We sat side by side on hard metal chairs in the college health center. He was a shaggy-haired, rosy-cheeked young man waiting for a doctor. I was me.
“What are you here for?” I asked the guy. The skin of his left arm and leg were torn and bloody, and he had a skateboard leaned against his chair. “Skateboarding accident,” he said. Naturally. “What about you?”
“Depression,” I answered. I was too spent (and too honest) to fabricate something hip. After months of weeping, wailing, and bottomless misery, I had finally dragged my carcass into the student health center for counseling and antidepressants.
“You don’t seem depressed,” he said. “Actually, you seem really happy.”
Well, of course I seem happy, I thought. I was being treated for depression, not stupidity. If I let myself seem sad, people would avoid me like a clearly-labeled snake pit. Without human connection, what would become of me?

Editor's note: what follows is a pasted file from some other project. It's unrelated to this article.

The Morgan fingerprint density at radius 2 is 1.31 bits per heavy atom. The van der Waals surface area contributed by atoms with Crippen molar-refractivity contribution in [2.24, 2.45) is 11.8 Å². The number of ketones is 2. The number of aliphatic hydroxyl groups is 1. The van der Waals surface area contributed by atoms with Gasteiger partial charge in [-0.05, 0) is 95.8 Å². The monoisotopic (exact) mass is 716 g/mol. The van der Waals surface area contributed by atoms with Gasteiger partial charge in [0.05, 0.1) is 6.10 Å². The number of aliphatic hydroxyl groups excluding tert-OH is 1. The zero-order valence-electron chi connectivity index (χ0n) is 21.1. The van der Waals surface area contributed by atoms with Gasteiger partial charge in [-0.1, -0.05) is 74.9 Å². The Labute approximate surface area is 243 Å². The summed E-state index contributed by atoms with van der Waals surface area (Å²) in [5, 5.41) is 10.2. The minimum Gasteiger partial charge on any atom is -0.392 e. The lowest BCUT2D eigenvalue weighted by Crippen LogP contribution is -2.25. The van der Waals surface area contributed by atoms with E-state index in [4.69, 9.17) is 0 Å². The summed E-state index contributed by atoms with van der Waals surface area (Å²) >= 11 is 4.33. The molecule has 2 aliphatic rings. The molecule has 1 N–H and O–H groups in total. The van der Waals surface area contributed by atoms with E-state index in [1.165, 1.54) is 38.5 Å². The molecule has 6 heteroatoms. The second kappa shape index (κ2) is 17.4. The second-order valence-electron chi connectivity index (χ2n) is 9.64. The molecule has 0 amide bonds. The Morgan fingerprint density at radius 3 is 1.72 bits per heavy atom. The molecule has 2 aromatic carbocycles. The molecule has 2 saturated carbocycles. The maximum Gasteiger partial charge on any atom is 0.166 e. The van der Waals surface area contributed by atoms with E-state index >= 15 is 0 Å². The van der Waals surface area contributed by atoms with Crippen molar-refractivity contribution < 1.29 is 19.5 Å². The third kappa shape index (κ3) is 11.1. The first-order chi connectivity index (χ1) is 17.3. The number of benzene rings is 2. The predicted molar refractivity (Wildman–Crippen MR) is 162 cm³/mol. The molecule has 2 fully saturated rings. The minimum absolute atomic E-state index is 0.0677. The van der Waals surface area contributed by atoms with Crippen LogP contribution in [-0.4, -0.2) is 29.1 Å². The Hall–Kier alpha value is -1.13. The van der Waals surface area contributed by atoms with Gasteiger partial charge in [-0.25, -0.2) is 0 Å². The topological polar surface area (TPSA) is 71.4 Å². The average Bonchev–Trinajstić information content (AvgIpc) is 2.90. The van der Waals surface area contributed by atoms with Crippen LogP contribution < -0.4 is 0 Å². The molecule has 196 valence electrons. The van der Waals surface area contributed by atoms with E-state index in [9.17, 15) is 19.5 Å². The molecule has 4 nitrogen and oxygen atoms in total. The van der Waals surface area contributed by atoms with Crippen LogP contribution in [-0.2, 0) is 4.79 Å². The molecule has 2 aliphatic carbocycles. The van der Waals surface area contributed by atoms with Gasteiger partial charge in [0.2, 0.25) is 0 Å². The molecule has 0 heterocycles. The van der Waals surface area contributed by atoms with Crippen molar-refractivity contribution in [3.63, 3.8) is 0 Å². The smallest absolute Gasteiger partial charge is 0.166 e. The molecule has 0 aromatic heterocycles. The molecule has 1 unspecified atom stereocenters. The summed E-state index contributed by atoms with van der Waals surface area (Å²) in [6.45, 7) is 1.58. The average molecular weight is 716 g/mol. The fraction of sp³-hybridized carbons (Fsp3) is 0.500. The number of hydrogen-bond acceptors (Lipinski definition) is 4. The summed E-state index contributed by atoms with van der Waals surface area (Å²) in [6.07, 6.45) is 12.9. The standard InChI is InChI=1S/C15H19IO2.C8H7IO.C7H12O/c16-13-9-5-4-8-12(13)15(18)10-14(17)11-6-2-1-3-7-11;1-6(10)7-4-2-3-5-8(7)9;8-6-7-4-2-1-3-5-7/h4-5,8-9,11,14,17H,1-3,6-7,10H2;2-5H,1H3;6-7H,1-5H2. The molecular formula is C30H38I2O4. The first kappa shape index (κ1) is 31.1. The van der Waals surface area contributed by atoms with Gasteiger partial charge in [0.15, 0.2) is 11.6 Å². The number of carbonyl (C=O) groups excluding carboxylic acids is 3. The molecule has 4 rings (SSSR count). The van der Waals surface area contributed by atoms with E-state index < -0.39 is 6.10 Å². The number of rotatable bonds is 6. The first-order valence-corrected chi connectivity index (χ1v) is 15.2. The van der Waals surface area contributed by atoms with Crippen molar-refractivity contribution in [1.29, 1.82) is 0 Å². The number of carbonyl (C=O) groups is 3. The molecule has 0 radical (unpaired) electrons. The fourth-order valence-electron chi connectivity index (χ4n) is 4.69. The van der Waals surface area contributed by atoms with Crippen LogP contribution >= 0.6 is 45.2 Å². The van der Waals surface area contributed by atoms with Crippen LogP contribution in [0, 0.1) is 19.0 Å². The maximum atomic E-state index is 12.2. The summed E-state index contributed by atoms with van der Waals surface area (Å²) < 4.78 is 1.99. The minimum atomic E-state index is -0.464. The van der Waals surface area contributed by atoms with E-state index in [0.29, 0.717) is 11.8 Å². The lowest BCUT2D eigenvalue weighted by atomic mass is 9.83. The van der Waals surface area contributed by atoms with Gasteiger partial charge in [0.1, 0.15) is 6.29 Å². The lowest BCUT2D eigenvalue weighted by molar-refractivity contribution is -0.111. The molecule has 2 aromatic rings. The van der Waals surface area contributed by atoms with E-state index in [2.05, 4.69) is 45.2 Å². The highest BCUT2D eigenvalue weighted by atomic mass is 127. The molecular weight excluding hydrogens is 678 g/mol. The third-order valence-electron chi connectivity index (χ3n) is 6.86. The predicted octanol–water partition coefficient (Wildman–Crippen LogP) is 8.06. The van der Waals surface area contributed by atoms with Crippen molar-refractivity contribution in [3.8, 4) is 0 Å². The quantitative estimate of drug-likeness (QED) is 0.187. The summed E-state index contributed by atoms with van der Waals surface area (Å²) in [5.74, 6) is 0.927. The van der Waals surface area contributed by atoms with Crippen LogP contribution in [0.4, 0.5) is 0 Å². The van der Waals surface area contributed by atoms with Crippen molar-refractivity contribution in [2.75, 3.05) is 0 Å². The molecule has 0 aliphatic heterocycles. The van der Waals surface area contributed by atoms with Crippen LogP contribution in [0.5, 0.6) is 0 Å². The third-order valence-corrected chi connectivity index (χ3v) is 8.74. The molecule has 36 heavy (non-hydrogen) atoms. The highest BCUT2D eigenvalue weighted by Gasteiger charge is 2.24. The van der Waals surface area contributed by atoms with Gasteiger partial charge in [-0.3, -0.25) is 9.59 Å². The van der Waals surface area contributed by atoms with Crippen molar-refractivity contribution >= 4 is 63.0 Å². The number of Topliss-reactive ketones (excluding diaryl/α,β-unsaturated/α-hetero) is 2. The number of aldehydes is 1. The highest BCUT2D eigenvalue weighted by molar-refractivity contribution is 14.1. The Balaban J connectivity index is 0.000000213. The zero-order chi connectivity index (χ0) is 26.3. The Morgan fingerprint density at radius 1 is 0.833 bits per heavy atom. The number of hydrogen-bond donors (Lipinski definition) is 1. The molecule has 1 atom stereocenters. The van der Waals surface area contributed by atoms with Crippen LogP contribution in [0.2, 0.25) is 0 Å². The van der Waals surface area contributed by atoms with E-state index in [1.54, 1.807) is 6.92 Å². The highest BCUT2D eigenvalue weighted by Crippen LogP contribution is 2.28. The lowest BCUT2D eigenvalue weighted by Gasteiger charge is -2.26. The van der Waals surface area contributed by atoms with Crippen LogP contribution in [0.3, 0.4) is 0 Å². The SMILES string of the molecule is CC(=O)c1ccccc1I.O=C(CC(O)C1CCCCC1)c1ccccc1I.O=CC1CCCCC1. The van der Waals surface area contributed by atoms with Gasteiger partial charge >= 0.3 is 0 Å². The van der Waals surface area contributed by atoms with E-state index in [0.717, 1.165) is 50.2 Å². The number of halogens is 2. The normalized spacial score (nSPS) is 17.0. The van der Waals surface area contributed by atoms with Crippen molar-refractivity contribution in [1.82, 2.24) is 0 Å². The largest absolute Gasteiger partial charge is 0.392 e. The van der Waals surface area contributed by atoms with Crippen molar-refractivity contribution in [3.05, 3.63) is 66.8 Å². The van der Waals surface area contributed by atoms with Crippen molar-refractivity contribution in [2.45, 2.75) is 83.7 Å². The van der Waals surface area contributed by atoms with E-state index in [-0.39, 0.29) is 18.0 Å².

When a nurse called his name, we said our polite goodbyes. As the shaggy-rosy-bloody young man limped off, I envied him. We were both hurting, but his wound was visible, logical, and free from stigma. No one would think less of him for falling off his skateboard, but they might well judge me for talking to a therapist, for sleeping so much, for resorting to medication, for failing to live up to the multitudinous demands of college and Mormonism and work and life as an American female. That guy was bound to heal. Would I?
That was years ago, and I’ve improved considerably since then. But my performance as a human being is still patchy and unpredictable; I’ve been neglecting this blog for weeks, largely because I’ve felt too overwhelmed to share anything worthwhile.
Today, after hiding in bed for about ten hours, I watched The Secret Life of a Manic Depressive. I marveled at the courage of those, famous or obscure, who can step forward and speak frankly about having very serious, stigmatized, painful problems.
Then I crawled back in bed for another hour or two.
Upon emerging, I parked myself at the computer and started publishing my old stories about depression. I know I’m not the only person struggling with daily life, and maybe keeping quiet about my reality has been a disservice to my [five or six] faithful readers.
That’s the story behind my last three “Flashback” posts. Riveting, eh? Now I can go back to bed.